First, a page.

Today, the Columbia River marks the boundary between Oregon and Washington. The river was named for the ship Columbia Rediviva whose captain, John Gray, sailed into the area in 1792. Gray was the first of many Euroamerican fur traders who would invade the area over the next half century.
American Indians had lived along the Columbia River for more than 10,000 years when the fur traders first made their appearance. The many different Indian nations and villages along the river were no strangers to the idea of trading as the river functioned as a kind of super-highway, linking the Indian nations of the Pacific coast with those of the Columbia Plateau, Great Basin, and even the Great Plains.
Prior to the arrival of the Europeans, baskets were an important trade item for the Columbia River Indian nations. As Europeans became more numerous in the region, they also traded for baskets. Over time, the basket makers began making baskets which were designed specifically for the non-Indian market.
In an essay in Woven History: Native American Basketry, Mary Dodds Schlick writes:
“The Native people of the Columbia Plateau are rich in basketmaking tradition. For thousands of years their ancestors have used the roots, bark and grasses of the region to fashion containers for all their needs. Today a small number of descendants of these basketmakers continue this ancient heritage, an art form known worldwide for fine craftsmanship, variety in design, and beauty.”
In his book People of the River: Native Arts of the Oregon Territory , Bill Mercer writes:
“Basketry is an art form that reached great heights of creative expression among the people of the Columbia River region. Although baskets served primarily functional purposes, they were nevertheless constructed with great care and decorated with sophisticated designs that lent them an aesthetic status beyond mere utilitarian objects.”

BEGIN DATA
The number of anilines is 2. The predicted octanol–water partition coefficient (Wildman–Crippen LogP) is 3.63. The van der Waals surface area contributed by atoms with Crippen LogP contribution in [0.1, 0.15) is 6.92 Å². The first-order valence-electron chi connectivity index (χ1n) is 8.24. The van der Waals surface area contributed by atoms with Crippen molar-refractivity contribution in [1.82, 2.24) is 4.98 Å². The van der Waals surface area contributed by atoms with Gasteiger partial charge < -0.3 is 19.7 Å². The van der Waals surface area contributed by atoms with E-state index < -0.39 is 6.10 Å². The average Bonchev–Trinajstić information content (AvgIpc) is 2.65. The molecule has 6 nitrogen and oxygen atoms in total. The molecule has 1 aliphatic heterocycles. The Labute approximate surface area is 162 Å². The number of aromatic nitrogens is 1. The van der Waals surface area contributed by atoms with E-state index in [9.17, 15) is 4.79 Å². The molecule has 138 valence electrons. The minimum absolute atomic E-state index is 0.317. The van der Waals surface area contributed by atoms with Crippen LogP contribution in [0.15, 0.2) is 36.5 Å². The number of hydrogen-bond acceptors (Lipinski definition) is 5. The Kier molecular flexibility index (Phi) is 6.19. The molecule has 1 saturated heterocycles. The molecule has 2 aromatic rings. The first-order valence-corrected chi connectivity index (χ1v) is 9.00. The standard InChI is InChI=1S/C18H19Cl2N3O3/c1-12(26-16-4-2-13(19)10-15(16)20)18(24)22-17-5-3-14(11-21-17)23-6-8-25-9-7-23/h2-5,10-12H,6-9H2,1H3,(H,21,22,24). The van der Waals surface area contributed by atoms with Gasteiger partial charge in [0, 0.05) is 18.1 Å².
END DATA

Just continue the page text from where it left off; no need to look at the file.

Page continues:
With regard to the tradition of making baskets, Bill Mercer reports:
“Numerous and time-consuming steps went into the making of a basket, and the art of basketry was passed down from one generation to the next, with young women learning from a more experienced female relative, such as a mother, grandmother or aunt.”
Most of the basketmakers were women, but many young boys also learned this skill. In her book Columbia River Basketry: Gift of the Ancestors, Gift of the Earth, Mary Dodds Schlick reports:
“Most basketmaking, that essential industry, was carried out in wintertime when food-gathering was over for the year and families could settle into their winter homes.”
Gather materials for making baskets was usually a group activity carried out by family and friends. In her entry on basketry in the Encyclopedia of North American Indians, Sherrie Smith-Ferri reports:
“Weavers collected limited amounts, taking care to leave enough behind to ensure plant regeneration for future harvests. People always gave thanks for what was taken; they said prayers, sang songs, or left small gifts of food or tobacco.”
Sherrie Smith-Ferri also reports:
“Basket makers utilized a number of horticultural methods, including pruning, controlled burning, soil cultivation, and weeding, to optimize the production of desirable plant features.”
The Columbia Gorge Discovery Center in The Dalles, Oregon has displays of some Columbia River basketry.
Native American Baskets
Klickitat Coiled Cedar Baskets
According to the Museum display:
“The Klickitat people lived north of the Columbia River on the east side of the Cascade Mountain Range. They are famous for their coiled baskets. Their baskets were well utilized as an exchange medium. Native Americans came from long distances to trade for Klickitat baskets.”
These baskets were made from cedar roots and bear grass.